Birth – The Ultimate Experience
by Katie Chaffee
Looking back, I wonder how the idea of a home birth ever came to me. Our first daughter was born in a small town hospital in 1970. My husband, Kirk, was the first father ever “allowed” into the delivery room there, where now it is standard practice! Because the baby was six weeks early, I was given no anesthetic, but I did receive a hypo that I neither needed or wanted. This of course slowed my labor down and when it wore off the baby was born too fast. They took her away to the nursery and would not return her for 12 hours, at which time she was given a bottle of glucose and water to feed her and was not allowed to nurse. I was miserable and unhappy, and went home after four days with an infection, courtesy of the hospital.
In 1972, I was working in a large, big city hospital in the newborn nursery. I guess that is when I decided, after seeing just what kind of care was given to helpless newborns, that when I became pregnant again, I would never go to a hospital!
In the fall of 1978, I was pregnant again. When I brought up the idea of a home birth, Kirk became understandably nervous about the whole idea. After all, he pointed out, it would be he, not I, who would bear the brunt of medical and even legal displeasure if everything did not go smoothly. I promptly went to the library and took home a huge stack of books on pregnancy, childbirth, midwifery and home delivery. I think it reassured him that books were actually being published on the subject. Over the next several months I read to him every night about the new freedom we were about to encounter.
I had been seeing a family doctor for my prenatal care, but in my fifth month he informed me that I would have to find a “baby doctor” as he did not do deliveries. Since by then I was firmly committed to a home birth and did not feel good about lying to a doctor, I abandoned prenatal care. The weeks went by, and I felt terrific. I did not really change my lifestyle at all. I am not a natural foods person as such, but I tried to feed myself and my baby well. I walked a lot, but did not go into “training” as many people seem to feel is essential. I knew that home birth could be for average, non-righteous people, too!
We prepared mentally for the possibility of disaster, and we stocked up on such essentials as shoe laces and scissors. Anna was born on a hot night in August, after six hours of labor and 45 minutes of transition. She was beautiful, her eyes huge in the dim light. She breathed immediately, needing no help to nurse. She grabbed right on to life and has been enthusiastic ever since. We woke our older daughter for a birth party at 3 A.M., and a little later snuggled into bed with our new baby. It was a world away from our previous unhappy hospital experience.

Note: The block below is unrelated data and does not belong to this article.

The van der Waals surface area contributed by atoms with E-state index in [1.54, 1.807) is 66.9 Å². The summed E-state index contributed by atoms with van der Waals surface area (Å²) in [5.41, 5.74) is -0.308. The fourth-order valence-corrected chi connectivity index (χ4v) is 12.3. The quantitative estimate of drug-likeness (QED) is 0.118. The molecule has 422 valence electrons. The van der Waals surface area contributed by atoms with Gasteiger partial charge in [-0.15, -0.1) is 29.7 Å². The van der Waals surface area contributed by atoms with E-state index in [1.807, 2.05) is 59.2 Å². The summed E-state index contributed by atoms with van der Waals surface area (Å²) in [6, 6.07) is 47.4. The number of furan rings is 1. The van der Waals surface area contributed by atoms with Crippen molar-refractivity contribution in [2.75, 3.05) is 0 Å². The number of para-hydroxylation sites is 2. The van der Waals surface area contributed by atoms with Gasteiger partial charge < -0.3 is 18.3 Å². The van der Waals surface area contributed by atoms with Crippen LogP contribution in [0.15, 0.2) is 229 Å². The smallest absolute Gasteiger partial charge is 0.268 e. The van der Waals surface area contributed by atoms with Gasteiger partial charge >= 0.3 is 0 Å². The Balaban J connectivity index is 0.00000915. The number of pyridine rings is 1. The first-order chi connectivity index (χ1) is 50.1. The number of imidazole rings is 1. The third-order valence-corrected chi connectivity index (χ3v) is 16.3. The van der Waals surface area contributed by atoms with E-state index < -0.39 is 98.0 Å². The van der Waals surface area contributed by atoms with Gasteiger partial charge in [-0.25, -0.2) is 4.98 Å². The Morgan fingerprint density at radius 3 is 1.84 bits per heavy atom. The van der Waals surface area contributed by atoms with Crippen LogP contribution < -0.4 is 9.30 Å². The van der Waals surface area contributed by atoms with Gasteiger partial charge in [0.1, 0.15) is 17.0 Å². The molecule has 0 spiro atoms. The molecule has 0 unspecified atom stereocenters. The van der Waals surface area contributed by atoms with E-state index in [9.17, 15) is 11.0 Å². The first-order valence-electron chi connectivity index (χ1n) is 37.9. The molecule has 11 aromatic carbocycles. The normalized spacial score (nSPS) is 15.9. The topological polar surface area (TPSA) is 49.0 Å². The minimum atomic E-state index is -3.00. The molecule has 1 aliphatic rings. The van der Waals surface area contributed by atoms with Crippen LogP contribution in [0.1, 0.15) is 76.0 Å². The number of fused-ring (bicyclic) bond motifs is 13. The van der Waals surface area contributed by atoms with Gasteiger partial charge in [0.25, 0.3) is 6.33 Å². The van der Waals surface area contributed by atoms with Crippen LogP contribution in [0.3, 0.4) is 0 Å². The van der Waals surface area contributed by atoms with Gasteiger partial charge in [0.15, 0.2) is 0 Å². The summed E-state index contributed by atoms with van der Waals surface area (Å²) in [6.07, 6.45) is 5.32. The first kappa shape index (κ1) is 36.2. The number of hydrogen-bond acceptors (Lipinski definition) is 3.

What came as a surprise to us was the sexual aspect of this unexpected intimacy. We shared with each other the ultimate experience, not given it away to a doctor and hospital staff. And we were anxious to do it again.
In 1981, our son, Luke, was born at home. We had moved to my home town where my father is a doctor. This new twist pushed us in the direction of another hospital birth, where, I was assured, I could have it any way I wanted. I went into the hospital at one A.M., and left again in the morning with no baby. I had been in active labor when I got there, but soon quit having effective contractions. If I had stayed, I probably would have had a C-section for “failure to progress”. We went home tired out and firmly convinced that the hospital was not the place to have a baby.
So Luke was born at our house on a beautiful spring day, when new life was apparent everywhere. Once again I had a very short (4 hour) labor. When his head appeared, he had the cord wrapped around his neck. I didn’t wait for the next contraction, but just pushed him out. He was a slow starter, and needed a little coaxing to breathe. He was a laid-back baby and is still the same way. Even new babies seem to have their own personalities!
Our family now seems to be strongly bonded. Despite difficulties we have remained together. I’m sure our childbirth experiences have cemented us one to the other, and I’m beginning to wonder if perhaps our modern approach to this most precious thing is not the direct cause of the epidemic of divorce and child abuse/neglect that our society is currently experiencing.